First I should point out that I ended up teaching 220 students my first semester because of an attempt to reduce my teaching load in the first semester.  As background, the year I was hired there was a policy change in when hires could use course releases. Instead of being able to use them to ease into the full teaching load, new hires couldn’t use their course releases until their third year when they would have feedback on their progress from a review at the end of the second year and be able to use release time to “right their course” towards tenure.  To offset going straight into a 2-2 load, I negotiated my teaching for the first year, which led to me teaching two sections of the same course in the fall and a grad course and senior seminar on the same content in the spring. What I didn’t realize is the size of the classes I was to teach in the fall, which meant having 220 students across both sections. Having two sections of the same course reduced prep for class, but increased course administration and grading substantially, which was a lot even with two wonderful Graduate Assistants helping me.  In contrast, my spring semester is likely to be 30 undergrads and maybe 10 grad students. What I learned: For the future, I plan to balance a large lecture course with a smaller course even though that will mean prepping for two different courses. To achieve this, I’ve begun a plan for new course development over the next 5 years so that I have adequate smaller and larger courses to alternate and not get bored.  

I’ve also been using my first semester experience to reflect on how to roll out new courses.  Inevitably, the first time I teach a course I have too much reading and sometimes too many assignments.  So I’m going to try to teach new courses first as graduate seminars. This will allow me to review the readings in closer detail to decide what is appropriate for an undergraduate course without having to do that before teaching the class.  (I do a lot of work on reading selection and course design before teaching, but do not prepare readings and lecture until I need to since I honestly won’t remember them.) Using this approach will also give me time to figure out how to best organize the course to integrate my core goals for undergraduate teaching: to help students understand (1) their own experiences and (2) the world around them.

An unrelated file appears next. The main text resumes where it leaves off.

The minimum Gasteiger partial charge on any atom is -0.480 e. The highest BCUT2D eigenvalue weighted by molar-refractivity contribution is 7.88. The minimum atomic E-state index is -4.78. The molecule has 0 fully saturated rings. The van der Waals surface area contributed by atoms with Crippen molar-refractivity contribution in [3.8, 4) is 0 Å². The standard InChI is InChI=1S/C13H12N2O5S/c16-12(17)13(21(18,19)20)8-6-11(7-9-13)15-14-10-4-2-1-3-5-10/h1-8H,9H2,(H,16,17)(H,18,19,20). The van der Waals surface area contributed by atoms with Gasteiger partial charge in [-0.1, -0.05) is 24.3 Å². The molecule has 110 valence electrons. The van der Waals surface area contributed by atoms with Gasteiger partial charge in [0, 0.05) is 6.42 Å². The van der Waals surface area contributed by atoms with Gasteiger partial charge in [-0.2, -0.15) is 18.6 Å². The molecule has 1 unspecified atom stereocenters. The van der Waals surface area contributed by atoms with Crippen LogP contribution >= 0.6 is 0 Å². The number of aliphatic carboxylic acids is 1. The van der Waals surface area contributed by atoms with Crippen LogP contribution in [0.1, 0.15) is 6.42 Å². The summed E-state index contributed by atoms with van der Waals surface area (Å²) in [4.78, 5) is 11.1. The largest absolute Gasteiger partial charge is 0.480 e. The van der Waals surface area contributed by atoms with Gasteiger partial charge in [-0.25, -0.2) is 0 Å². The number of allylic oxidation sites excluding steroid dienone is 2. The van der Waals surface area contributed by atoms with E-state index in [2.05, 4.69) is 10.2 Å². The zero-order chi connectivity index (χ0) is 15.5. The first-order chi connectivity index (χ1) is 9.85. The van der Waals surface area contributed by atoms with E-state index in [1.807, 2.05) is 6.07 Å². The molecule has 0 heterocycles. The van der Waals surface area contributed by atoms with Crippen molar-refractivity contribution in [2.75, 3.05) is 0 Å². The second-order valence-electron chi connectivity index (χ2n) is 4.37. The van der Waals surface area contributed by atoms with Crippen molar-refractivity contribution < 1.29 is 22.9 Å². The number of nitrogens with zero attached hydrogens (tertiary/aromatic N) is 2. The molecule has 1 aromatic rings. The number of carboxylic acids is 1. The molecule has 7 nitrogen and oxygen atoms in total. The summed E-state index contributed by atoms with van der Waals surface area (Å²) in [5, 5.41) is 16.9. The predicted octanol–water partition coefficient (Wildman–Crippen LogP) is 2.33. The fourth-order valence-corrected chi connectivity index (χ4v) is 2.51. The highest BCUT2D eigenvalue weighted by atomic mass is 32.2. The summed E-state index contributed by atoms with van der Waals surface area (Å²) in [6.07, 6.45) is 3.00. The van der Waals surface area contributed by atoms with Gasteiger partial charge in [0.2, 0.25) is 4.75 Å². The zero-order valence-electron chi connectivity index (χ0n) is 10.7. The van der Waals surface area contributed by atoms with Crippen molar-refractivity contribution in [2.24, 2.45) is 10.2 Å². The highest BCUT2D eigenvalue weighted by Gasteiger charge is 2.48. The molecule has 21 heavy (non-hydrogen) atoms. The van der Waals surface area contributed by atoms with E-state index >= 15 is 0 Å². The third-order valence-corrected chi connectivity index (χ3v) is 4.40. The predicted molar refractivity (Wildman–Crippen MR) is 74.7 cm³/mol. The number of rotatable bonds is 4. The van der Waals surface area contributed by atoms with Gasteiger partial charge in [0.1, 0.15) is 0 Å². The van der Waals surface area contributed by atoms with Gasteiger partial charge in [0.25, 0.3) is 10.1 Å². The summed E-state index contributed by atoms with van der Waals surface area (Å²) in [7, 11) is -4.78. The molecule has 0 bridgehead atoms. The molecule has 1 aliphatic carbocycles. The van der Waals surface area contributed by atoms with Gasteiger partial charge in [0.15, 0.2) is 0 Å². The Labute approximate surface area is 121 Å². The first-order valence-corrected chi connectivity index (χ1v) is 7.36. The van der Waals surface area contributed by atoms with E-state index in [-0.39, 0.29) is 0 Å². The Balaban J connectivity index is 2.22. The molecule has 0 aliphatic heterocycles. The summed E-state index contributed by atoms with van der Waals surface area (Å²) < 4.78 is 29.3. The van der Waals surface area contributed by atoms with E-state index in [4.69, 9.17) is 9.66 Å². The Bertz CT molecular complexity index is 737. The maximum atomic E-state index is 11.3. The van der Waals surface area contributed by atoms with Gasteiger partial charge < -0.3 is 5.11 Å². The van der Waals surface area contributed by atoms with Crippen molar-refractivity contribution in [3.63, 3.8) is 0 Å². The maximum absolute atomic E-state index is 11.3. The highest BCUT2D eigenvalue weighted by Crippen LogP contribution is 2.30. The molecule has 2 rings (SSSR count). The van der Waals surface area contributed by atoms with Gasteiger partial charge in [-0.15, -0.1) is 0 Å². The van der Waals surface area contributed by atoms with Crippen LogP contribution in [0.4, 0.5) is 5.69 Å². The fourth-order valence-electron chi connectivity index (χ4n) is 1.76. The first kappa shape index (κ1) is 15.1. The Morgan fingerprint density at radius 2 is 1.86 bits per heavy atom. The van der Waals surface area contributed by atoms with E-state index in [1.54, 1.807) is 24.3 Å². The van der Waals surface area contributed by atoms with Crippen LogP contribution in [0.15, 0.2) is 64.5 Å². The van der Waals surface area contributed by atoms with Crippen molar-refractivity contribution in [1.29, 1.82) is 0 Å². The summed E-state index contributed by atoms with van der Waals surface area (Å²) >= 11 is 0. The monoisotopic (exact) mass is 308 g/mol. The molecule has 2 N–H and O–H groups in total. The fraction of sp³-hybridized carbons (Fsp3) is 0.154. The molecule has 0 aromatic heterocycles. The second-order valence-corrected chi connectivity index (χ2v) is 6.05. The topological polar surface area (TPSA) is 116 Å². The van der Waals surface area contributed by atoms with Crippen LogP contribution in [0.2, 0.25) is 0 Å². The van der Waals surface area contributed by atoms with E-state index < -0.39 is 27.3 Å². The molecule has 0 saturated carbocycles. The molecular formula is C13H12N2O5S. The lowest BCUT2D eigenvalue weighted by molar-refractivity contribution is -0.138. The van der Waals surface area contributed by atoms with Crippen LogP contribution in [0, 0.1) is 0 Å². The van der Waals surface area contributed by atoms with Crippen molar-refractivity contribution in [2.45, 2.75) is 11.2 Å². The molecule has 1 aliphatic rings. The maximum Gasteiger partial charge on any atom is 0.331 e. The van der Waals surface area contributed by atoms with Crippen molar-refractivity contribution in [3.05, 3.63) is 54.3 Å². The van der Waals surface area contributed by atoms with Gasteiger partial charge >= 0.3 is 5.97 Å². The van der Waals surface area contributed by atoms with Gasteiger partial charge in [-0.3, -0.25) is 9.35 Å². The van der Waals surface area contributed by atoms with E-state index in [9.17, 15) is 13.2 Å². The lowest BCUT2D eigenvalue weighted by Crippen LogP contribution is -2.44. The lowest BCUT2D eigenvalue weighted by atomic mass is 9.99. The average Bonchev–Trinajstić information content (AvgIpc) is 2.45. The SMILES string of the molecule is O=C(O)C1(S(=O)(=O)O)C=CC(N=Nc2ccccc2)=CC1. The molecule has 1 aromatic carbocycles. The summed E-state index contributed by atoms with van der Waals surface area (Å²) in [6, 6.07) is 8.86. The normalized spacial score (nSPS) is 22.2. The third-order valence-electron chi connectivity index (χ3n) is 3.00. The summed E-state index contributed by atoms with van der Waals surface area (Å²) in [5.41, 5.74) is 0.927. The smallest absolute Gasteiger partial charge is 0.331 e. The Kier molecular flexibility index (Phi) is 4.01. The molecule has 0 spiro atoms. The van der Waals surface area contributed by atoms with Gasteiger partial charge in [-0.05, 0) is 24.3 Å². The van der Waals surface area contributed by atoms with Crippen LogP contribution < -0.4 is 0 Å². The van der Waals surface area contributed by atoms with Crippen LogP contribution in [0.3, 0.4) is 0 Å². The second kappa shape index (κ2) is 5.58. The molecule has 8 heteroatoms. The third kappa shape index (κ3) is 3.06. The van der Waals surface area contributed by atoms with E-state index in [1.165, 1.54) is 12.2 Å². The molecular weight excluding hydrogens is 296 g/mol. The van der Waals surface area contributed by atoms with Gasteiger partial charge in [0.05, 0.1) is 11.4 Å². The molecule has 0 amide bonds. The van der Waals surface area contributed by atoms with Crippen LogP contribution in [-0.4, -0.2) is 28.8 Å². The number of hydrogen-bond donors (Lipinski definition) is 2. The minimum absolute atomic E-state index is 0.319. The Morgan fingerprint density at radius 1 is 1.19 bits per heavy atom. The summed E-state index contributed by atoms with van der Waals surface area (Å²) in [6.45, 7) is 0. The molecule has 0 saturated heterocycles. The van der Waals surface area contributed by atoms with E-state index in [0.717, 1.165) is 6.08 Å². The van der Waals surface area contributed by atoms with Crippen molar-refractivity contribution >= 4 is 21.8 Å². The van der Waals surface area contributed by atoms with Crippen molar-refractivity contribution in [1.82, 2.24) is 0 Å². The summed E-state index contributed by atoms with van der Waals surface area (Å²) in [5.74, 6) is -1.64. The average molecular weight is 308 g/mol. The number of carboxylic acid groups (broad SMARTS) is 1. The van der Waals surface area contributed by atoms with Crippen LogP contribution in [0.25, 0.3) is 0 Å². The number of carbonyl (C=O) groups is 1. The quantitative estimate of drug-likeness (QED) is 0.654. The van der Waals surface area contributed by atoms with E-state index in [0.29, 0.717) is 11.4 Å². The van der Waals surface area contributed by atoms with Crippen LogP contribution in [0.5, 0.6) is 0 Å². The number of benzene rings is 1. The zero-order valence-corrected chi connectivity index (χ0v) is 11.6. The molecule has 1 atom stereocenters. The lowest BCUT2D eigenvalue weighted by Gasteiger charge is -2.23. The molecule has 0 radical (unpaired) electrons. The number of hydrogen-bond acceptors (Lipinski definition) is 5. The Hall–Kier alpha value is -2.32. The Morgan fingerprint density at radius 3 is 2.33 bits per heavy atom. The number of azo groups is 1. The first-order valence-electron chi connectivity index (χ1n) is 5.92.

Finally, teaching a course that large inevitably meant teaching a lot of non-Sociology majors and a lot of first and second year students, in contrast to my prior experience of teaching junior and senior Sociology majors.  While I always teach my courses assuming no prior knowledge, the mix of majors AND years meant that students had more of a range of levels of comfort with the type of reading they were assigned and the writing assignments that I use instead of multiple choice exams.  I’m still wrapping my head around how to address this without reverting to in class exams and multiple choice, but the issue is flagged for the next time I teach the course.

All in all, the first semester has been productive and challenging.  I’ve learned a lot, particularly about the kind of instructor I want to be, while pushing forward my research agenda thanks to the experiences that prepared me for this moment.  Since my service load was light, I expect to face new challenges in the semesters to come as I’m called on more to serve the department and the university.